As CBS reports, early voting has been increasing nationwide for some time, from 7% of all votes cast in 1992 to 20% in 2004. But this year, excitement over the "change" election has broken many state records for early voter turnout. In Colorado, for instance, early voters amount to more than 31% of registered voters. One woman in Georgia reported waiting more than eight hours to vote early.
And how are early voters voting? The AP reports that early voters are overwhelmingly breaking for Obama. Here's their breakdown by party in several key states:
Florida: About 2.6 million people have already voted in a state where absentee ballots overwhelmingly favored President Bush in the razor-thin 2000 election. Among those voting so far this year, 45% are registered Democrats and 39% Republicans.
North Carolina: About 1.6 million people have already voted — 54% are registered Democrats and 29% are Republicans. About 100,000 newly registered voters have signed up and voted at North Carolina's one-stop voting centers. Among them, Democrats outnumbered Republicans by about 2-1.
Iowa: About 340,000 people have already voted — 49% are registered Democrats and 29% are Republicans.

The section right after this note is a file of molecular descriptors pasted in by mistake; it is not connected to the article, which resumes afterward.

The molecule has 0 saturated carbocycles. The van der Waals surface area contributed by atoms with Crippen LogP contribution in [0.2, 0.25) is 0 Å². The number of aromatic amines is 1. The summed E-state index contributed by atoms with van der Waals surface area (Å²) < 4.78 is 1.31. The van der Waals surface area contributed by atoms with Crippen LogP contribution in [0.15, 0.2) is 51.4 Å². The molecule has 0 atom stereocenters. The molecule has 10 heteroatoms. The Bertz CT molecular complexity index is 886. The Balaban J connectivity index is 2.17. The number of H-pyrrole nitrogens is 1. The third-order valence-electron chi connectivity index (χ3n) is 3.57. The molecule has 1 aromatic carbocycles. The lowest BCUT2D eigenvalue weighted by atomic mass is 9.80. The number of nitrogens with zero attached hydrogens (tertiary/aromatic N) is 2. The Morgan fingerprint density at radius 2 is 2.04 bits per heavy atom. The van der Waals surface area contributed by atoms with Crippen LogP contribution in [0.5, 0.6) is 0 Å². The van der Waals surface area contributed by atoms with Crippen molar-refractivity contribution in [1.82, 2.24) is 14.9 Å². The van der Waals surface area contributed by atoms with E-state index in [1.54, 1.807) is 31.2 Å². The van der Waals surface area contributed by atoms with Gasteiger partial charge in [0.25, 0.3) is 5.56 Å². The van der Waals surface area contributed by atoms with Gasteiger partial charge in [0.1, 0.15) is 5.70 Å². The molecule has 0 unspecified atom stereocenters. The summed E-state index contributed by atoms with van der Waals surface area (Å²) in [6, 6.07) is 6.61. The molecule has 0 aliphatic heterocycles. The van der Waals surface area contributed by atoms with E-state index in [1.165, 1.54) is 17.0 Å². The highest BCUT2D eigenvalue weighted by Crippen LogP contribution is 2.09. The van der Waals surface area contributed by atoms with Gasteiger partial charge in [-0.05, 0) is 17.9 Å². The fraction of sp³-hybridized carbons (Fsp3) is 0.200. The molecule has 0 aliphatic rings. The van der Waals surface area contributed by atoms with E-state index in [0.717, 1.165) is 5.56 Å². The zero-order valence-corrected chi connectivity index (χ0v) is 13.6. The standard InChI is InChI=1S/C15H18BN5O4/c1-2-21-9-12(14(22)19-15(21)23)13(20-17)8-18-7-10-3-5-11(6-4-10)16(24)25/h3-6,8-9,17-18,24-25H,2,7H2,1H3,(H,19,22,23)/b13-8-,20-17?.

Colorado: About 815,000 people have voted — 39% are registered Democrats and 37% are Republicans.
Nevada: About 342,000 people have already voted in Clark and Washoe Counties, which contain nearly 90% of the state's population. Among those voters, 53% are registered Democrats and 30% are Republicans.
New Mexico: About 111,000 people have voted in Bernalillo County, the state's largest. Among them, 55% are registered Democrats and 33% are Republicans.
Georgia: Black voters make up about 35% of those who have already voted — a big increase from the 2004 election, when 25% of the state's electorate was black. Blacks voted for Obama by ratio of 9-1 in Georgia's Democratic primary this year.